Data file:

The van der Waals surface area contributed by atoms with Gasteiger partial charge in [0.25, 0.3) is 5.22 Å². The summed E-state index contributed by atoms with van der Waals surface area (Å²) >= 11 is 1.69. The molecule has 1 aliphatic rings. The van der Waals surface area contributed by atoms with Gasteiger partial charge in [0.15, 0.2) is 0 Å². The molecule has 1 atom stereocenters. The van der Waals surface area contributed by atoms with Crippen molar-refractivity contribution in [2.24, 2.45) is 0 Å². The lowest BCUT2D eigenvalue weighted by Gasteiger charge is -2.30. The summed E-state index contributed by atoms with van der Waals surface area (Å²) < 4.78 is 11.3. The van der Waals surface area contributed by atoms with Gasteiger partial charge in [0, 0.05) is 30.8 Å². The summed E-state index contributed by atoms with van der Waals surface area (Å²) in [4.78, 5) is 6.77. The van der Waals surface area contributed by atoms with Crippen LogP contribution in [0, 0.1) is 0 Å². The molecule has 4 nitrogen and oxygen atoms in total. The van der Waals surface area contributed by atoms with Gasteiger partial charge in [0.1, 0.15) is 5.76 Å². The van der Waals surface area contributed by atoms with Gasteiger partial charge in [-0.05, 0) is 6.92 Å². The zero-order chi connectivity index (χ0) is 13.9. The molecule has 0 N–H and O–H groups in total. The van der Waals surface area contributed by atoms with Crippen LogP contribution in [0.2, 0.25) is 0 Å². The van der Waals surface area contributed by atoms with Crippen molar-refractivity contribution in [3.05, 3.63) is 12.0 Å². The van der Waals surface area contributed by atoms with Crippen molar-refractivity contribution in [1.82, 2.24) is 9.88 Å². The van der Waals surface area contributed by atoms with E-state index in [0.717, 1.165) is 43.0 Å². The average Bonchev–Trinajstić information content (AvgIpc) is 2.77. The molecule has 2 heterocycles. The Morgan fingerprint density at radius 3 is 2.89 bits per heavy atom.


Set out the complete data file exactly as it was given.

The van der Waals surface area contributed by atoms with Gasteiger partial charge in [0.25, 0.3) is 5.22 Å². The summed E-state index contributed by atoms with van der Waals surface area (Å²) >= 11 is 1.69. The molecule has 1 aliphatic rings. The van der Waals surface area contributed by atoms with Gasteiger partial charge in [0.15, 0.2) is 0 Å². The molecule has 1 atom stereocenters. The van der Waals surface area contributed by atoms with Crippen molar-refractivity contribution in [2.24, 2.45) is 0 Å². The lowest BCUT2D eigenvalue weighted by Gasteiger charge is -2.30. The summed E-state index contributed by atoms with van der Waals surface area (Å²) < 4.78 is 11.3. The van der Waals surface area contributed by atoms with Gasteiger partial charge in [0, 0.05) is 30.8 Å². The summed E-state index contributed by atoms with van der Waals surface area (Å²) in [4.78, 5) is 6.77. The van der Waals surface area contributed by atoms with Crippen LogP contribution in [0, 0.1) is 0 Å². The molecule has 4 nitrogen and oxygen atoms in total. The van der Waals surface area contributed by atoms with Gasteiger partial charge in [0.1, 0.15) is 5.76 Å². The van der Waals surface area contributed by atoms with Gasteiger partial charge in [-0.05, 0) is 6.92 Å². The zero-order chi connectivity index (χ0) is 13.9. The molecule has 0 N–H and O–H groups in total. The van der Waals surface area contributed by atoms with Crippen LogP contribution in [0.2, 0.25) is 0 Å². The van der Waals surface area contributed by atoms with Crippen molar-refractivity contribution in [3.05, 3.63) is 12.0 Å². The van der Waals surface area contributed by atoms with Crippen molar-refractivity contribution in [1.82, 2.24) is 9.88 Å². The van der Waals surface area contributed by atoms with E-state index in [0.717, 1.165) is 43.0 Å². The average Bonchev–Trinajstić information content (AvgIpc) is 2.77. The molecule has 2 heterocycles. The Morgan fingerprint density at radius 3 is 2.89 bits per heavy atom.